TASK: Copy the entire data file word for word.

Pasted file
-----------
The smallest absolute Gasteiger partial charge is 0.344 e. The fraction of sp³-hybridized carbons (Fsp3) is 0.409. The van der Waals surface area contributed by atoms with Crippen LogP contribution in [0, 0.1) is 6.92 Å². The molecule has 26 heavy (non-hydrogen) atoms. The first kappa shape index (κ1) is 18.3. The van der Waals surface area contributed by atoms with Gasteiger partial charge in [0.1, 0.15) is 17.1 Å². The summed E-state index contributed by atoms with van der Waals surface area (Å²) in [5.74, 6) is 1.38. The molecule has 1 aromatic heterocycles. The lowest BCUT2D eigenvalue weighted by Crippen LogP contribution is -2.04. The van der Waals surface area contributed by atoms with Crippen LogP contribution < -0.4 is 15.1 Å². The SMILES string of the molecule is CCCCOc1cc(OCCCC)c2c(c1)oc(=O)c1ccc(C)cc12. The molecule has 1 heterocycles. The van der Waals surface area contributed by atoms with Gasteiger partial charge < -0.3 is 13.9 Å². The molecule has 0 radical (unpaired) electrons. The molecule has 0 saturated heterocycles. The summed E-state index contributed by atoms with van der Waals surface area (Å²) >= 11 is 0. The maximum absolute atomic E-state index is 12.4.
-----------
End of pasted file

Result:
The smallest absolute Gasteiger partial charge is 0.344 e. The fraction of sp³-hybridized carbons (Fsp3) is 0.409. The van der Waals surface area contributed by atoms with Crippen LogP contribution in [0, 0.1) is 6.92 Å². The molecule has 26 heavy (non-hydrogen) atoms. The first kappa shape index (κ1) is 18.3. The van der Waals surface area contributed by atoms with Gasteiger partial charge in [0.1, 0.15) is 17.1 Å². The summed E-state index contributed by atoms with van der Waals surface area (Å²) in [5.74, 6) is 1.38. The molecule has 1 aromatic heterocycles. The lowest BCUT2D eigenvalue weighted by Crippen LogP contribution is -2.04. The van der Waals surface area contributed by atoms with Crippen LogP contribution < -0.4 is 15.1 Å². The SMILES string of the molecule is CCCCOc1cc(OCCCC)c2c(c1)oc(=O)c1ccc(C)cc12. The molecule has 1 heterocycles. The van der Waals surface area contributed by atoms with Gasteiger partial charge < -0.3 is 13.9 Å². The molecule has 0 radical (unpaired) electrons. The molecule has 0 saturated heterocycles. The summed E-state index contributed by atoms with van der Waals surface area (Å²) >= 11 is 0. The maximum absolute atomic E-state index is 12.4.